Whether you are a recently licensed nurse in your first job or you have already been working as a nurse for many years, chances are good that you’re interested in advancing your career to the next level. This might be an increase in pay, a change in role, an increase in responsibility or leadership, or a job in a more desirable facility, location, or setting.
Though advanced degrees or further schooling can assist some advancement goals, rarely will promotions or career advancement happen through degrees alone. Much of what determines whether you’ll be able to take your career forward are actually the skills you demonstrate in your daily performance.
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This is good news — this means that you can actively work towards making that next promotion possible without necessarily having to take on an expensive and time-consuming degree program. Here are a few of the most important skills you’ll need to climb the career ladder as a nursing professional.
Honing Critical Thinking Skills
As a nurse, you are constantly bombarded with decisions and choices to make. How will you interpret this patient’s descriptions of pain or need? What could be causing that monitor’s alarm, and will you respond to it yourself or alert other medical staff? Will you support or denounce your doctor’s recent questionable treatment decision in front of the patient’s family?
The nursing profession is full of nuanced, technical, or high-gravity decisions that affect other people’s wellbeing and even their lives. Sharp, effective critical thinking skills are absolutely vital for every nurse.
Critical thinking encompasses a few different and distinct skill sets that should all be exercised and improved. These include tasks like analysis and reasoning, like deducing conclusions or theories from chart information or from a patient’s descriptions of their pain or ailment. They also include communication, like being able to clearly explain a diagnosis to a patient that is having difficulty comprehending the information they’ve been given.
Operating with Professionalism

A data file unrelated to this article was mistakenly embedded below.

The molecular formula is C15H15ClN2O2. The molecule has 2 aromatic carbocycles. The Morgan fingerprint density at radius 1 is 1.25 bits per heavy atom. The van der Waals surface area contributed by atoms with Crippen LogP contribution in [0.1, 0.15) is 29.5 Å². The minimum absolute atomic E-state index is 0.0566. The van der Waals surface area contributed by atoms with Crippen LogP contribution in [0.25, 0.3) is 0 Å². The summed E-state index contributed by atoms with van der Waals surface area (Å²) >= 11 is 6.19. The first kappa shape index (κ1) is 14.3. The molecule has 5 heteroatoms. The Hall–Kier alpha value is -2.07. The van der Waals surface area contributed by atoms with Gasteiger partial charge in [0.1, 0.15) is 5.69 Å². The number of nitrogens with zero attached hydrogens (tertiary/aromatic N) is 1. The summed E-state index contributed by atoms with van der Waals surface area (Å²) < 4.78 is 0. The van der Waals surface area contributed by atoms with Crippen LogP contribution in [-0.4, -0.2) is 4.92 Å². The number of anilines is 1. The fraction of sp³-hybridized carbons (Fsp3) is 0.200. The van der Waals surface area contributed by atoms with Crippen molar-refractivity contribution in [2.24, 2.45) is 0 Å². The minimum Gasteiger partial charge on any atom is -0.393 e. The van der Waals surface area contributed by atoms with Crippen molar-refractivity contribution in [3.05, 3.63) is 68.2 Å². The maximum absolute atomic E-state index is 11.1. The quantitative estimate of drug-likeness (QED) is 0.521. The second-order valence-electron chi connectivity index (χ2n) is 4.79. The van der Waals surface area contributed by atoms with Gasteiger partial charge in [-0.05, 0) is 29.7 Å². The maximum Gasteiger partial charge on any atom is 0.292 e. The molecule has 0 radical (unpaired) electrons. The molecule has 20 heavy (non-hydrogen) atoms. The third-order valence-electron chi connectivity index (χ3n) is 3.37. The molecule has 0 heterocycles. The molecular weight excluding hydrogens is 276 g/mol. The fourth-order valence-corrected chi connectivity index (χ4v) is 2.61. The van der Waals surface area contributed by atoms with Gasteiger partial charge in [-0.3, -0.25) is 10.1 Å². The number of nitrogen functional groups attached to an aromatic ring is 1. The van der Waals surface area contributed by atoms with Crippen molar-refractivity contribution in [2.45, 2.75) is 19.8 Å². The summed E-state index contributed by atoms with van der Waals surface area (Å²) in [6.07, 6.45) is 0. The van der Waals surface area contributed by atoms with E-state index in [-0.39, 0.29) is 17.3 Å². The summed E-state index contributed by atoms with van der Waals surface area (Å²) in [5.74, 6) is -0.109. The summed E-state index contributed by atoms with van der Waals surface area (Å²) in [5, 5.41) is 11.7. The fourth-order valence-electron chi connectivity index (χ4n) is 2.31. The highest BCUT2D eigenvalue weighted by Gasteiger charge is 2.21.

Nurses that talk badly about their coworkers, treat patients inconsistently, allow grudges to form, or are unreliable at work will seldom receive strong recommendations or promotion offers. Behaving professionally in a nursing role includes treating patients and fellow medical staff with respect; responding kindly and helpfully even at the end of long shifts or to individuals that are acting disrespectfully; showing up to work on time; and promoting transparency, integrity, and adequate care standards for all patients.
These attributes not only make you much more pleasant to work with but are highly valued and will most certainly be noticed by your peers and your superiors.
Integrating Strong Self-Care Practices
As a nurse, your role can impose a large amount of stress and difficulty on you. Without effectively managing that stress, nurses are susceptible to experiences such as burnout and mental illness if it isn’t addressed. Even without reaching the large and sustained levels that could cause burnout or mental health problems, stress that isn’t effectively dealt with can cause exhaustion, apathy, frustration or irritability, strong emotional responses, and more.
An effective tool to help regulate the stress you experience as a nurse is self-care. By prioritizing things such as getting enough sleep, spending relaxing time with family or friends outside work settings, and incorporating regular recreational activities that you enjoy, you can invest in your health and work performance in significant ways that can keep you feeling and performing your best even for the long haul.
Remaining Teachable and Humble
No matter what role or level of seniority he or she might hold, every nurse has more to learn. As you contemplate what kind of career advancement you want to pursue, make sure you remain open to identifying areas of weakness you’d like to improve on or places where you have more to learn that can make you more compatible with the role you’re seeking.
Whether this looks like informally (or formally) shadowing co-workers who hold responsibilities or roles you aren’t as familiar with or asking a veteran nurse to mentor you for a period of time, taking proactive measures to improve yourself as a nurse and gain new skills and aptitudes will not only prepare you for when that promotion comes around but, often, will be noticed and rewarded by superiors.
Keeping these areas of proficiency and growth in mind as you perform your nursing duties can help you not only improve your performance in your current role but can lay the groundwork for attracting and securing promotions into higher and better roles in the future.